In my journey back to the faith I had spent much time researching, listening, and learning about what it meant to be a daughter of God, what it meant to be a follower of Christ, and to clumsily pick up my cross and carry it. All of this seemed like an overwhelming task and something I didn’t know if I would ever get right. God saw my struggles, and in that particular season of learning in faith, I went to a retreat coordinated by the ladies in my parish. The retreat was called Wrapped in the Spirit. That weekend I was introduced to the Holy Spirit.
Now, I had been baptized as an infant and confirmed as a teen, so the Holy Spirit had been with me and known me that whole time, but I had yet to understand what it meant to know the Third Person of the Trinity. As Professor Akers says in his lectures in his class on the Creed: “The Third Person is usually the forgotten one or the ignored one in the room.” This is exactly how I was living my life. In ignorance of the Holy Spirit. Not in a way that was malicious… rather, I didn’t even know what I didn’t know. Thankfully in God’s providence, I didn’t have to live my life like that for long because He could tell I was searching for Him.
This is the prayer that I was introduced to in that retreat. One of the biggest surprises to me was that God had gifts to give us and all we had to do was ask!
“O Lord Jesus Christ Who, before ascending into heaven, did promise to send the Holy Spirit to finish Your work in the souls of Your Apostles and Disciples, deign to grant the same Holy Spirit to me that He may perfect in my soul the work of Your grace and Your love.
Grant me the Spirit of Wisdom, that I may despise the perishable things of this world and aspire only after the things that are eternal; the Spirit of Understanding, to enlighten my mind with the light of Your divine truth; the Spirit of Counsel, that I may ever choose the surest way of pleasing God and gaining heaven; the Spirit of Fortitude, that I may bear my cross with You and that I may overcome with courage all the obstacles that oppose my salvation; the Spirit of Knowledge, that I may know God and know myself and grow perfect in the science of the Saints; the Spirit of Piety, that I may find the service of God sweet and amiable; the Spirit of Fear, that I may be filled with a loving reverence towards God and may dread in any way to displease Him.
Mark me, dear Lord, with the sign of Your true disciples and animate me in all things with Your Spirit.
This prayer for the gifts of the Holy Spirit changed my life and it led me to learning more about how the Holy Spirit works in our lives and the life of the Church. In his wonderful book, Theology and Sanity, Frank Sheed writes, “the Gifts of the Holy Ghost are habits residing in the soul in a state of grace, which the soul is capable of responding readily and fruitfully to these Actual Graces when God gives them. To use the illustration which is now traditional, the Gifts are like sails catching the wind of the Spirit.” I had finally found the sail to hoist on the “small bark of my wit” as Dante would say.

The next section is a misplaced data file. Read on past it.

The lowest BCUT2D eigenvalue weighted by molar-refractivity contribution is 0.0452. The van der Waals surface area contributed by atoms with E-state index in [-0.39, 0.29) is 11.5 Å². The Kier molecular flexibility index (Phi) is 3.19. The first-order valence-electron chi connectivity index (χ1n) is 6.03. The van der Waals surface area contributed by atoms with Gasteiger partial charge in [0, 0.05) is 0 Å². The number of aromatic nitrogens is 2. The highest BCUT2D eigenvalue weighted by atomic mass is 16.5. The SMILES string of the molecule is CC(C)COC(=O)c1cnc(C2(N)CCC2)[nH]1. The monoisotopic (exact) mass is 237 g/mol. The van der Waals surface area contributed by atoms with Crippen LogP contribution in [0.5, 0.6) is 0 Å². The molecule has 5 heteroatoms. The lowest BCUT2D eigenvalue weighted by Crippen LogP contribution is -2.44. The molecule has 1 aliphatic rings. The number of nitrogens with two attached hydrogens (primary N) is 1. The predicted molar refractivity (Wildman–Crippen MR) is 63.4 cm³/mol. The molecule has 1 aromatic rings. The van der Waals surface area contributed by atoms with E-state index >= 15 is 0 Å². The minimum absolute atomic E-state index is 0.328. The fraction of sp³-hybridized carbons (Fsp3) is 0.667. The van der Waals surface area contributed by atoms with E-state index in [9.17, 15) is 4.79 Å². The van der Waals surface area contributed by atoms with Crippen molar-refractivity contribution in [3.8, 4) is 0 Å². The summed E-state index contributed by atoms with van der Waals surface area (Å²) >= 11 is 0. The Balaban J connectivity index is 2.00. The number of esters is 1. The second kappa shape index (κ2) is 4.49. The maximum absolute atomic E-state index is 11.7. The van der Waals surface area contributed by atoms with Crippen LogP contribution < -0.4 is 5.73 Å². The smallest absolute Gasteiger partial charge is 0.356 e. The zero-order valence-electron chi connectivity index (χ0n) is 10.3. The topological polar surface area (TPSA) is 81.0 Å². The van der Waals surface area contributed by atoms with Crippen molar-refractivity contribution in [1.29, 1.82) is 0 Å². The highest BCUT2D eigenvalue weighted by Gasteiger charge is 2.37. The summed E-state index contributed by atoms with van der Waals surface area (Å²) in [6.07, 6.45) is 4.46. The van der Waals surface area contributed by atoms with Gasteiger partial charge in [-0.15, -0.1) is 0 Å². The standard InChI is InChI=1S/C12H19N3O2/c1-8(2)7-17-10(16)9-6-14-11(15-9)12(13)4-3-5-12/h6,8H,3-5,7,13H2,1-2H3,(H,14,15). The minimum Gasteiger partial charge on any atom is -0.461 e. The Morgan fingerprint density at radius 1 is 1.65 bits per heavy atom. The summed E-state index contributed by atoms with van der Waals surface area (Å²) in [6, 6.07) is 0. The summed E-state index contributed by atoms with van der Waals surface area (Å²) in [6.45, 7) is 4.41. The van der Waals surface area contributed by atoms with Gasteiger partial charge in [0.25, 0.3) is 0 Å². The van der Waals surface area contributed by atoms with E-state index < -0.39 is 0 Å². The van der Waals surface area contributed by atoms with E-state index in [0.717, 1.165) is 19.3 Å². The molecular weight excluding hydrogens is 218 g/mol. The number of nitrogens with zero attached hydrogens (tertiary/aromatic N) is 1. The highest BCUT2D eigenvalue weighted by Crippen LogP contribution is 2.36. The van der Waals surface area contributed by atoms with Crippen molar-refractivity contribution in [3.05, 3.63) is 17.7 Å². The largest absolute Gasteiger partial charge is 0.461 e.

The Gifts of the Spirit lead to the Fruits of the Spirit. These fruits are the virtues that a Christian has as a result of submitting one’s own will to the Will of God. The fruit of the Spirit manifests itself in nine ways according to Paul’s letter to the Galatians, “…but the fruit of the Spirit is love, joy, peace, patience, kindness, goodness, faithfulness, gentleness, and self-control“ (5:22-23).
These are virtues that must be practiced; they do not come automatically or merely by movements of the heart. The fruit is cultivated and grown carefully by the Holy Spirit working in us. The Holy Spirit works in us is the same way He worked in Mary. He fulfills the plan of the Father for our lives, manifests Jesus to us physically in the Eucharist (to Mary in her womb), and brings us into communion with the Trinity and with those in the Mystical Body of Christ (CCC 722-725).
The Holy Spirit has helped me personally such that, when I am weak, the Spirit is strong in me. When I don’t know how to pray or what to pray, I can trust that the Spirit himself will intercede for me in ‘sighs too deep for words’.” Per the Catechism, once again, “the Holy Spirit, whose anointing permeates our whole being, is the interior Master of Christian prayer. He is the artisan of the living tradition of prayer. To be sure, there are as many paths of prayer as there are persons who pray, but it is the same Spirit acting in all and with all. It is in the communion of the Holy Spirit that Christian prayer is prayer in the Church” (CCC 2672).
My encounter with the Holy Spirit has wrought new knowledge and virtue through my relationship with the Trinity through Him. I have been blessed to learn more about the forgotten or ignored Third Person of the Trinity who seems too often to be left unmentioned. He is known in the Church on a level that always points back to Christ and the Father, never actually pointing to himself. This may, in fact, be the reason the Holy Spirit is so misunderstood in our culture. We have a hard time conceiving and wrapping our mind around a person who does not draw attention to himself, a distinct person who is the Love of others and reflects those who love. In the end, we can only understand and retain very little about the mystery of the Holy Spirit in the union of the Trinity. Faith, Hope and Charity are supernatural virtues we can receive from the Spirit as gifts, and then act upon in our will, which opens us to the other virtues and gifts of the Spirit.
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